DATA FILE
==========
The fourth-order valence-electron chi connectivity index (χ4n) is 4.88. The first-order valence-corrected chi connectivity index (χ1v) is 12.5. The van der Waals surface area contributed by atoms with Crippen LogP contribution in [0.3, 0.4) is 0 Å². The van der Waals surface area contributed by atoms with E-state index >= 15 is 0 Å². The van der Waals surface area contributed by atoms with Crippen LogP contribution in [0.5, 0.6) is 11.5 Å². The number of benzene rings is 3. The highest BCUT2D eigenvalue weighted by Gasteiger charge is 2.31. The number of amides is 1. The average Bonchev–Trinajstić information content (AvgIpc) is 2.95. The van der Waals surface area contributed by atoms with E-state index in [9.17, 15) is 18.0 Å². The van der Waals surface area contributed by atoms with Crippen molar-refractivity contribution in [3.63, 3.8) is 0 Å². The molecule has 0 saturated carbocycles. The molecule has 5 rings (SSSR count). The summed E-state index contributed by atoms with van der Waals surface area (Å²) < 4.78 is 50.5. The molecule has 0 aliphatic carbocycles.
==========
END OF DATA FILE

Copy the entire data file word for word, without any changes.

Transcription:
The fourth-order valence-electron chi connectivity index (χ4n) is 4.88. The first-order valence-corrected chi connectivity index (χ1v) is 12.5. The van der Waals surface area contributed by atoms with Crippen LogP contribution in [0.3, 0.4) is 0 Å². The van der Waals surface area contributed by atoms with E-state index >= 15 is 0 Å². The van der Waals surface area contributed by atoms with Crippen LogP contribution in [0.5, 0.6) is 11.5 Å². The number of benzene rings is 3. The highest BCUT2D eigenvalue weighted by Gasteiger charge is 2.31. The number of amides is 1. The average Bonchev–Trinajstić information content (AvgIpc) is 2.95. The van der Waals surface area contributed by atoms with E-state index in [9.17, 15) is 18.0 Å². The van der Waals surface area contributed by atoms with Crippen molar-refractivity contribution in [3.63, 3.8) is 0 Å². The molecule has 0 saturated carbocycles. The molecule has 5 rings (SSSR count). The summed E-state index contributed by atoms with van der Waals surface area (Å²) < 4.78 is 50.5. The molecule has 0 aliphatic carbocycles.